What is a workplace wellbeing strategy?
It’s essential that workplaces are committed to improving the quality of working life for their staff by providing a healthy working environment.
The length of time individuals spend at work justifies the importance of promoting health and wellbeing in the workplace, and having a well-defined wellbeing strategy can have positive outcomes both for employees and the employers.
Studies have shown there is a correlation between the psychological wellbeing of employees and positive organisational outcomes, such as reduced levels of sickness absence and enhanced productivity and performance.
Through integrating wellbeing in all work activities and practices, a positive environment can be created that is compatible with promoting staff engagement, performance and achievement.
The Chartered Institute of Personnel and Development (CIPD) defines wellbeing as:
“Creating an environment to promote a state of contentment which allows an employee to flourish and achieve their full potential for the benefit of themselves and their organisation.” – CIPD 2016
A wellbeing strategy should bring together any initiatives already in place within the organisation for supporting and maximising the health and wellbeing of staff.
Through the co-ordination of current wellbeing activities and the identification of further opportunities, an action plan can be established that consolidates existing work and achieves additional progress.
A wellbeing strategy should ensure that:
Aims and objectives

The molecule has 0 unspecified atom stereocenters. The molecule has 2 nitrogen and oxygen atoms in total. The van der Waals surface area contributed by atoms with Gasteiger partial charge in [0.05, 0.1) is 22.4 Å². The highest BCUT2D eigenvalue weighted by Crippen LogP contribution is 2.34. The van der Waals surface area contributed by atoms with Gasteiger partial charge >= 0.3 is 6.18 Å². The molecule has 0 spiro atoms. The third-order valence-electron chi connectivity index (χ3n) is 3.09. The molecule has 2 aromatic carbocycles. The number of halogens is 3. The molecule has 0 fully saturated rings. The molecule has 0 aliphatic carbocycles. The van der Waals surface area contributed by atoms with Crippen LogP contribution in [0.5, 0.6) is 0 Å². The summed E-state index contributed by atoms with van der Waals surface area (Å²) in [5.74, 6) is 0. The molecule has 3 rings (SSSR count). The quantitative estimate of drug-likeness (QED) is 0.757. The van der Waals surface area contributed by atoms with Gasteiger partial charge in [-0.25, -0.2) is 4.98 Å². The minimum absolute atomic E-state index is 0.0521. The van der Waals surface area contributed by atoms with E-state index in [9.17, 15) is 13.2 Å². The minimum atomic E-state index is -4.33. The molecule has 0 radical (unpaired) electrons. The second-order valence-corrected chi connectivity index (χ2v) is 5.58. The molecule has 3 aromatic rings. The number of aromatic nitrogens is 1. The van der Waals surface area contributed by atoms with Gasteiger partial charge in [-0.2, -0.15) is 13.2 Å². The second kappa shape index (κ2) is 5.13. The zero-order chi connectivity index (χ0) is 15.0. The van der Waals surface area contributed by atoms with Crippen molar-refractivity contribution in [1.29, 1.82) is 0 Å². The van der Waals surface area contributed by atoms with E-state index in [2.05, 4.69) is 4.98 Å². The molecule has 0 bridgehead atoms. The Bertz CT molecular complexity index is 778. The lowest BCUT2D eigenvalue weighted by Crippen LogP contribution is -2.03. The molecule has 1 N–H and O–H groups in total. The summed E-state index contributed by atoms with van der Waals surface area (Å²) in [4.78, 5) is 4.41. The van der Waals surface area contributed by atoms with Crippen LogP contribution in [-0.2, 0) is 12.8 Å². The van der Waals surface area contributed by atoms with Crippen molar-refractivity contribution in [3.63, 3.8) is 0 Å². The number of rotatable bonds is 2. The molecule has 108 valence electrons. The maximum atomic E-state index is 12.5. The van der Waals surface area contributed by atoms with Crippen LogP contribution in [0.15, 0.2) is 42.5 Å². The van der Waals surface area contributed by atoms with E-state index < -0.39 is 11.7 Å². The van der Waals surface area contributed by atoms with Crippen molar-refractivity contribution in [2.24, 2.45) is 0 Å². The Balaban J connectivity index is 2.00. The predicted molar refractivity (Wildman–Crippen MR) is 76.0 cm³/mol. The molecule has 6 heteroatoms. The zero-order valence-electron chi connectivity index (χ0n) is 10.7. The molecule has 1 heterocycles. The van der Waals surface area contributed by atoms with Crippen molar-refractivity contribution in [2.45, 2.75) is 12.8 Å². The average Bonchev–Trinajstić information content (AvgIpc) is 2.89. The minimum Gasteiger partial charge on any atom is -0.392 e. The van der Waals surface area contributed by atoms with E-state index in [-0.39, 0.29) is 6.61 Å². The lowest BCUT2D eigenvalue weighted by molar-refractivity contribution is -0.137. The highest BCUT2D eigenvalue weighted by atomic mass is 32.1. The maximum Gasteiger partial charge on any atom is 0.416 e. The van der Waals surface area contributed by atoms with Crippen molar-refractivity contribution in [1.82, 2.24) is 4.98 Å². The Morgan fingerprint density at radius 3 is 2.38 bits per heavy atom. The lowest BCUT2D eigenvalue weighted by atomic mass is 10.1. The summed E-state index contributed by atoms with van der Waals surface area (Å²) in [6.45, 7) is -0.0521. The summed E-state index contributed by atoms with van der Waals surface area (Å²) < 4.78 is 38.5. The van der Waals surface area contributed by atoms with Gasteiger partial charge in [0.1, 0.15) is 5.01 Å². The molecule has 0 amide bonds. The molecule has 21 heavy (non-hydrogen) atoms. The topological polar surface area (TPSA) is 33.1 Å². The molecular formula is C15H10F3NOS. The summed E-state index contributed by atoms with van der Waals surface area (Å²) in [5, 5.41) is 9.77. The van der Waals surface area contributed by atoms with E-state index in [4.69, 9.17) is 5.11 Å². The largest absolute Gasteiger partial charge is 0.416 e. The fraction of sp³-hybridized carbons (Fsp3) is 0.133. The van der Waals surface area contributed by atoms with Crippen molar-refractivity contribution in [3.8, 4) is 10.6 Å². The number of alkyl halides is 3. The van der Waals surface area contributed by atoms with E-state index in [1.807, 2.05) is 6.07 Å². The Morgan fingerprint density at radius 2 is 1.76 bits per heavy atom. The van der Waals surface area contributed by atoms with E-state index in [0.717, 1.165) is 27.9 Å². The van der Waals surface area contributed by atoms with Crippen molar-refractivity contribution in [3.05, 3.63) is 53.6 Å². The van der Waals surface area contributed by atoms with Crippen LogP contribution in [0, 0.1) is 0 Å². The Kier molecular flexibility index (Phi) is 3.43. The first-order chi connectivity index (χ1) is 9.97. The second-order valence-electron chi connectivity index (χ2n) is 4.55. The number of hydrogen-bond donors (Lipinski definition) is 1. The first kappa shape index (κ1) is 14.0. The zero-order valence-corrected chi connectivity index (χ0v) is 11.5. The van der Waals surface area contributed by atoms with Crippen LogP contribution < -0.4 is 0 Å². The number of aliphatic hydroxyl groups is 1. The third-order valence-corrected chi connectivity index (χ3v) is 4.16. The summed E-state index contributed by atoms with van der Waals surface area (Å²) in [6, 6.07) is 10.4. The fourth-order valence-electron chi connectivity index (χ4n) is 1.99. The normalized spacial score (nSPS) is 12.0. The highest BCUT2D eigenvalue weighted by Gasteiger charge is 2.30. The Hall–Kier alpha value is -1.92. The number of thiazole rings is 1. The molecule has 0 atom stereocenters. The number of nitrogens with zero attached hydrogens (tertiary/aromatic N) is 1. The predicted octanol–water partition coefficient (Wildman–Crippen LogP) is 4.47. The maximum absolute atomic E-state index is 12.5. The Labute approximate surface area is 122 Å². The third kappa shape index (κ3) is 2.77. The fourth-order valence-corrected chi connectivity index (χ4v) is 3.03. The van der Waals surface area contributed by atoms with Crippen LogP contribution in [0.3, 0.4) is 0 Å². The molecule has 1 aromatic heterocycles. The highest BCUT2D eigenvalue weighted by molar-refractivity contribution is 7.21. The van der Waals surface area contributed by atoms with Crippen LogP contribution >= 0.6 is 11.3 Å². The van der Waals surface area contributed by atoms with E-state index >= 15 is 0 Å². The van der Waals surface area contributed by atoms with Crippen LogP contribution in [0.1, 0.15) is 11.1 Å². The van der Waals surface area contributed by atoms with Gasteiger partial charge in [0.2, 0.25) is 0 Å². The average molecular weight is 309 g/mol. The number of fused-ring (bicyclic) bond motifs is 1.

The strategy should aim to demonstrate a commitment to employee wellbeing that creates:
A wellbeing strategy’s objectives should be to bring together all those with a role to play in relation to the health and wellbeing of the organisation’s employee population.
Once the strategy has been agreed it’s essential that it is shared with all employees and leaders to increase understanding and achieve optimal buy-in. Clear responsibilities need to be defined for all roles within the organisation so that everyone is aware of the role they play in the successful implementation and execution of the wellbeing strategy.
Senior Management Team is responsible for:
Managers are responsible for:
Employees are responsible for:
It’s important that Key Performance Indicators (KPIs) are established and reviewed so that a return on investments can be identified. Data should be collected before the implementation of the wellbeing strategy and a review of comparable data (year-on-year) can then be conducted.
This data could include:
What does your organisation need to do?
Our free Workplace Wellbeing Questionnaire will help you assess the strengths and weaknesses of your organisation when it comes to wellbeing and quality of working life.
Once you have completed the 10-minute questionnaire, you will be signposted towards useful tools and resources to help you develop and improve your own Workplace Wellbeing Strategy.